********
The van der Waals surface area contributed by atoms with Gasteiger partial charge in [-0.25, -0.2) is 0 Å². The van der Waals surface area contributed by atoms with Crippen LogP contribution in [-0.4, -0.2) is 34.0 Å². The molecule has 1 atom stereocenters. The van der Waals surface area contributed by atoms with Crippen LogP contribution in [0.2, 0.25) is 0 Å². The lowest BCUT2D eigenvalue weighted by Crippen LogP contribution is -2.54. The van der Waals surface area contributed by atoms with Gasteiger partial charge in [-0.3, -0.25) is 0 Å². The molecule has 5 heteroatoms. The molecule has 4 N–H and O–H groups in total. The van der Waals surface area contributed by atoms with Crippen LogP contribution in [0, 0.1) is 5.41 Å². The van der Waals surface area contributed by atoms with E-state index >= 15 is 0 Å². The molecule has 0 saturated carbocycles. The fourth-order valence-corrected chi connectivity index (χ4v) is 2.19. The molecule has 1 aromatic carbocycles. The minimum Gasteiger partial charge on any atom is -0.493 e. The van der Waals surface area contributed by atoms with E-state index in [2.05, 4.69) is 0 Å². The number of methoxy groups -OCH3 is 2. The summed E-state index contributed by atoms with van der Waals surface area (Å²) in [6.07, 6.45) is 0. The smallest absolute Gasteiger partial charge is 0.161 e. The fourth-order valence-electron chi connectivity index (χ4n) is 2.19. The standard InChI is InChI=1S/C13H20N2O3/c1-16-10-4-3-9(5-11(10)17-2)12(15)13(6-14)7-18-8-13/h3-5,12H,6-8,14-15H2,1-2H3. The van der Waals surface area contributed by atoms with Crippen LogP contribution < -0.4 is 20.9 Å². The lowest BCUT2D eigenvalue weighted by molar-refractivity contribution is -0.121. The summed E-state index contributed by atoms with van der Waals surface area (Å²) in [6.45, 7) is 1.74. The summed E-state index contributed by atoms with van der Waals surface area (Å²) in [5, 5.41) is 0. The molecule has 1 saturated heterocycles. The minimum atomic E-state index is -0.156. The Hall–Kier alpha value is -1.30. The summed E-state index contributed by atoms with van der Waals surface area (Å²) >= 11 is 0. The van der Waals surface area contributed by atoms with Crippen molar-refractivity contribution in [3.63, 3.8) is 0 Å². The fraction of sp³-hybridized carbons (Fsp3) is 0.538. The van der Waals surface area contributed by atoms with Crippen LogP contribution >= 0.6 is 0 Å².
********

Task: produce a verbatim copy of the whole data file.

The van der Waals surface area contributed by atoms with Gasteiger partial charge in [-0.25, -0.2) is 0 Å². The van der Waals surface area contributed by atoms with Crippen LogP contribution in [-0.4, -0.2) is 34.0 Å². The molecule has 1 atom stereocenters. The van der Waals surface area contributed by atoms with Crippen LogP contribution in [0.2, 0.25) is 0 Å². The lowest BCUT2D eigenvalue weighted by Crippen LogP contribution is -2.54. The van der Waals surface area contributed by atoms with Gasteiger partial charge in [-0.3, -0.25) is 0 Å². The molecule has 5 heteroatoms. The molecule has 4 N–H and O–H groups in total. The van der Waals surface area contributed by atoms with Crippen LogP contribution in [0, 0.1) is 5.41 Å². The van der Waals surface area contributed by atoms with E-state index >= 15 is 0 Å². The molecule has 0 saturated carbocycles. The fourth-order valence-corrected chi connectivity index (χ4v) is 2.19. The molecule has 1 aromatic carbocycles. The minimum Gasteiger partial charge on any atom is -0.493 e. The van der Waals surface area contributed by atoms with E-state index in [2.05, 4.69) is 0 Å². The number of methoxy groups -OCH3 is 2. The summed E-state index contributed by atoms with van der Waals surface area (Å²) in [6.07, 6.45) is 0. The smallest absolute Gasteiger partial charge is 0.161 e. The fourth-order valence-electron chi connectivity index (χ4n) is 2.19. The standard InChI is InChI=1S/C13H20N2O3/c1-16-10-4-3-9(5-11(10)17-2)12(15)13(6-14)7-18-8-13/h3-5,12H,6-8,14-15H2,1-2H3. The van der Waals surface area contributed by atoms with Crippen LogP contribution < -0.4 is 20.9 Å². The lowest BCUT2D eigenvalue weighted by molar-refractivity contribution is -0.121. The summed E-state index contributed by atoms with van der Waals surface area (Å²) in [6.45, 7) is 1.74. The summed E-state index contributed by atoms with van der Waals surface area (Å²) in [5, 5.41) is 0. The molecule has 1 saturated heterocycles. The minimum atomic E-state index is -0.156. The Hall–Kier alpha value is -1.30. The summed E-state index contributed by atoms with van der Waals surface area (Å²) >= 11 is 0. The van der Waals surface area contributed by atoms with Crippen molar-refractivity contribution in [3.63, 3.8) is 0 Å². The fraction of sp³-hybridized carbons (Fsp3) is 0.538. The van der Waals surface area contributed by atoms with Crippen LogP contribution >= 0.6 is 0 Å².